This entry is part 1 of 6 in the series Influence Routing Decisions with python and ExaBGP

I’m really excited about these next few posts. I’ve been doing some research on BGP and automating routing decisions with python, which led to my discovery of ExaBGP. ExaBGP is dubbed “The BGP swiss army knife”, and I’m early in my experimentation with this tool, but it seems to be a very easy way to peer with your BGP routers and control the advertisement of networks.

This post will cover basic setup of ExaBGP and peering with a router, as well as how you can tie in python to present control for the advertisement of routes. The next post will use the Flask web framework to offer a simple HTTP API for adding/removing routes. I hope the following posts will be along the lines of receiving the BGP UPDATE messages from peered routers to monitor and analyze advertised networks.

Step 1: Install ExaBGP

The installation is very simple, you just install via pip in your global python packages, or preferably in a virtualenv (or similar) to not interfere with your other projects:

$ pip install exabgp

This should work on OS X and *nix, but I did have some problems trying to run ExaBGP on Windows.

Step 2: Configure your Router

I’m using a Cisco CSR-1000V virtual router instance on the same machine I’m running python/ExaBGP on, but you can also use any router that has IP connectivity to the machine you are running ExaBGP with. Note that my CSR-1000V router has the IP address of 172.16.2.128/24, and my ExaBGP machine has an IP address of 172.16.2.1/24. Here’s my router’s very basic BGP config and local IP addresses.

If you run a show bgp summary command, you will see the neighbor in BGP Idle state since our ExaBGP side hasn’t tried peering yet.  I also recommend using debug bgp all (only in a lab of course) to monitor the connection status and updates from ExaBGP:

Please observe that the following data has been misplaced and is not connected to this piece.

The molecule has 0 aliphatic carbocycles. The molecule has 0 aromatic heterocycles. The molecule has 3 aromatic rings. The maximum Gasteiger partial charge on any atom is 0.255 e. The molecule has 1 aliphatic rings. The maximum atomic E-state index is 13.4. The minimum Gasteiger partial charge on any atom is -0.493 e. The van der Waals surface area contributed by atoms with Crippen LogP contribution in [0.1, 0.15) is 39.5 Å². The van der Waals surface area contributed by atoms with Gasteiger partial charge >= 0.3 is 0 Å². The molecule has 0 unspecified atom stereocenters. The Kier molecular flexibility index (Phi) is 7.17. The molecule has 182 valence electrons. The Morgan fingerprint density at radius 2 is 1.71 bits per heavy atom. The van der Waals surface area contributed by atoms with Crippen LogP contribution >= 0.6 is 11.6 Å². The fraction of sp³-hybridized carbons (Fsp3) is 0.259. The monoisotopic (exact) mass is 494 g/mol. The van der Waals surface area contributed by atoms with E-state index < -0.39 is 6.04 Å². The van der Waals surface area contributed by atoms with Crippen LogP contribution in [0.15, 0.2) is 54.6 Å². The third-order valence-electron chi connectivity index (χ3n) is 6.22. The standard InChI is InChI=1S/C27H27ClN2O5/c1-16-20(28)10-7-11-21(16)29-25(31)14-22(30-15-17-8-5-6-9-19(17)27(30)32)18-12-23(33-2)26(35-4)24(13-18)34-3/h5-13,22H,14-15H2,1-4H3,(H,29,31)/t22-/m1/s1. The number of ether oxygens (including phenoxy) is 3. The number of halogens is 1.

Step 3: Configure ExaBGP

Now we can configure ExaBGP to peer with our router using a conf.ini file. Explanations for each directive are commented inline:

If we start ExaBGP now, we’ll see the neighbors peer successfully and the ExaBGP process will receive BGP UPDATE messages for any prefixes the CSR router is currently advertising. Here’s what we see when starting ExaBGP:

And running show bgp summary on the router also confirms that the peering is in an Established state:

Well, that’s certainly a start!

Step 4: Write python Script to add/remove Routes

Using an example from ExaBGP, we’re going to create a very simple python script named example.py to advertise two prefixes to our CSR router:

The reason this script works is that ExaBGP monitors STDOUT while running and parses for commands such as “announce route …” and “withdraw route …”. Check out this full list of API commands, I’ll be covering several of these in the upcoming articles. Now we just need to update our conf.ini file to run this python script upon startup of ExaBGP:

And after this finishes, we can confirm the new prefixes on our router by running show bgp:

Congrats! We just used python to inject routes into the BGP and RIB tables on a router. I know this example is a little boring since you have to preconfigure the prefixes and use sleep timers, but I’ll cover how to make this a little more interactive in the next post.

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This article has 3 comments

    1. Mat

      No, and in fact it shouldn’t since a session reset will cause all learned routes from ExaBGP to be removed by the router. If you are using a python script like the example, the script will only run once until you stop/start ExaBGP which does reset the session. To dynamically manage routes without dropping the session checkout the other ExaBGP articles. Let me know if you have any other questions.

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